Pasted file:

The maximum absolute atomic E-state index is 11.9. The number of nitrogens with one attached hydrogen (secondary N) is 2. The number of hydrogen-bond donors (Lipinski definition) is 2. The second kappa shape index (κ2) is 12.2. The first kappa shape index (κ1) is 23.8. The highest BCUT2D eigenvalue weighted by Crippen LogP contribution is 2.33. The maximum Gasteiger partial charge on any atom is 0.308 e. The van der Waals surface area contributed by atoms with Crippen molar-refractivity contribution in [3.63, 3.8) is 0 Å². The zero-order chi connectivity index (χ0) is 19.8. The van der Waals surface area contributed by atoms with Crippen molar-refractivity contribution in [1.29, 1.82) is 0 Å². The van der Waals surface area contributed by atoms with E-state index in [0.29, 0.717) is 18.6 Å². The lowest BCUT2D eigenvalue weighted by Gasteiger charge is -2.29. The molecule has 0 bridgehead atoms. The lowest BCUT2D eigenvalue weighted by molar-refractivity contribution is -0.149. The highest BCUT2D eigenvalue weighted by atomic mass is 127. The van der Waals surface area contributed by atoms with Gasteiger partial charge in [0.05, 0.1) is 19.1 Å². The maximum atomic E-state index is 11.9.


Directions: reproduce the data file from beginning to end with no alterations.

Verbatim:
The maximum absolute atomic E-state index is 11.9. The number of nitrogens with one attached hydrogen (secondary N) is 2. The number of hydrogen-bond donors (Lipinski definition) is 2. The second kappa shape index (κ2) is 12.2. The first kappa shape index (κ1) is 23.8. The highest BCUT2D eigenvalue weighted by Crippen LogP contribution is 2.33. The maximum Gasteiger partial charge on any atom is 0.308 e. The van der Waals surface area contributed by atoms with Crippen molar-refractivity contribution in [3.63, 3.8) is 0 Å². The zero-order chi connectivity index (χ0) is 19.8. The van der Waals surface area contributed by atoms with Crippen molar-refractivity contribution in [1.29, 1.82) is 0 Å². The van der Waals surface area contributed by atoms with E-state index in [0.29, 0.717) is 18.6 Å². The lowest BCUT2D eigenvalue weighted by Gasteiger charge is -2.29. The molecule has 0 bridgehead atoms. The lowest BCUT2D eigenvalue weighted by molar-refractivity contribution is -0.149. The highest BCUT2D eigenvalue weighted by atomic mass is 127. The van der Waals surface area contributed by atoms with Gasteiger partial charge in [0.05, 0.1) is 19.1 Å². The maximum atomic E-state index is 11.9.